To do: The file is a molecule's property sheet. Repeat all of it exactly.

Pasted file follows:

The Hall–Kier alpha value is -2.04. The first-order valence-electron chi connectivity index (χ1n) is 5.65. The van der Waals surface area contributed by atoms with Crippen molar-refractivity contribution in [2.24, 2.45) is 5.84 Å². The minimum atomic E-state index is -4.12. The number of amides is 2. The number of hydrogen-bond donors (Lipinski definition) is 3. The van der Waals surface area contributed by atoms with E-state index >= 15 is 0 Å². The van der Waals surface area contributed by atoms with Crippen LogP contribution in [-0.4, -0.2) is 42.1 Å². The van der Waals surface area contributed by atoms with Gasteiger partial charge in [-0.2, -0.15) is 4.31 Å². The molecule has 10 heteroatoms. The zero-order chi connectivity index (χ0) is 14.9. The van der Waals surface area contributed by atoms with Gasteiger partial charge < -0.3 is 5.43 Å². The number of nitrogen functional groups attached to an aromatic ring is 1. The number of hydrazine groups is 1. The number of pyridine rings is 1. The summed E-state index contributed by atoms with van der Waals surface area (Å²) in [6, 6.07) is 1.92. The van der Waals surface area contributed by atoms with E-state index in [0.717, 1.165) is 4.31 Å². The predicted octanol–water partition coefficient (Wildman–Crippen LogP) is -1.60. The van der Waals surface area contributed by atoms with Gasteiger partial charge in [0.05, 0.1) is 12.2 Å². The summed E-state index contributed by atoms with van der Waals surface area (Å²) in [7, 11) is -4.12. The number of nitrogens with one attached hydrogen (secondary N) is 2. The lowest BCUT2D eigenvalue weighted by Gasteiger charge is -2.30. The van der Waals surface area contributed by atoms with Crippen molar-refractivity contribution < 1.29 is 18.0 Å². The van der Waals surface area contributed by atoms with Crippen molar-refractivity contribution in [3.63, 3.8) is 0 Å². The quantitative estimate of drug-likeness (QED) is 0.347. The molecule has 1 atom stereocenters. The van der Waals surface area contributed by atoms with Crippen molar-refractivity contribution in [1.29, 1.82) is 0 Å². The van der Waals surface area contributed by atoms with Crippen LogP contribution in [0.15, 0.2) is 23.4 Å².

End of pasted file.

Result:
The Hall–Kier alpha value is -2.04. The first-order valence-electron chi connectivity index (χ1n) is 5.65. The van der Waals surface area contributed by atoms with Crippen molar-refractivity contribution in [2.24, 2.45) is 5.84 Å². The minimum atomic E-state index is -4.12. The number of amides is 2. The number of hydrogen-bond donors (Lipinski definition) is 3. The van der Waals surface area contributed by atoms with E-state index >= 15 is 0 Å². The van der Waals surface area contributed by atoms with Crippen LogP contribution in [-0.4, -0.2) is 42.1 Å². The van der Waals surface area contributed by atoms with Gasteiger partial charge in [-0.2, -0.15) is 4.31 Å². The molecule has 10 heteroatoms. The zero-order chi connectivity index (χ0) is 14.9. The van der Waals surface area contributed by atoms with Gasteiger partial charge < -0.3 is 5.43 Å². The number of nitrogen functional groups attached to an aromatic ring is 1. The number of hydrazine groups is 1. The number of pyridine rings is 1. The summed E-state index contributed by atoms with van der Waals surface area (Å²) in [6, 6.07) is 1.92. The van der Waals surface area contributed by atoms with E-state index in [0.717, 1.165) is 4.31 Å². The predicted octanol–water partition coefficient (Wildman–Crippen LogP) is -1.60. The van der Waals surface area contributed by atoms with Gasteiger partial charge in [0.05, 0.1) is 12.2 Å². The summed E-state index contributed by atoms with van der Waals surface area (Å²) in [7, 11) is -4.12. The number of nitrogens with one attached hydrogen (secondary N) is 2. The lowest BCUT2D eigenvalue weighted by Gasteiger charge is -2.30. The van der Waals surface area contributed by atoms with Crippen molar-refractivity contribution < 1.29 is 18.0 Å². The van der Waals surface area contributed by atoms with Crippen molar-refractivity contribution in [3.63, 3.8) is 0 Å². The quantitative estimate of drug-likeness (QED) is 0.347. The molecule has 1 atom stereocenters. The van der Waals surface area contributed by atoms with Crippen molar-refractivity contribution in [1.29, 1.82) is 0 Å². The van der Waals surface area contributed by atoms with Crippen LogP contribution in [0.15, 0.2) is 23.4 Å².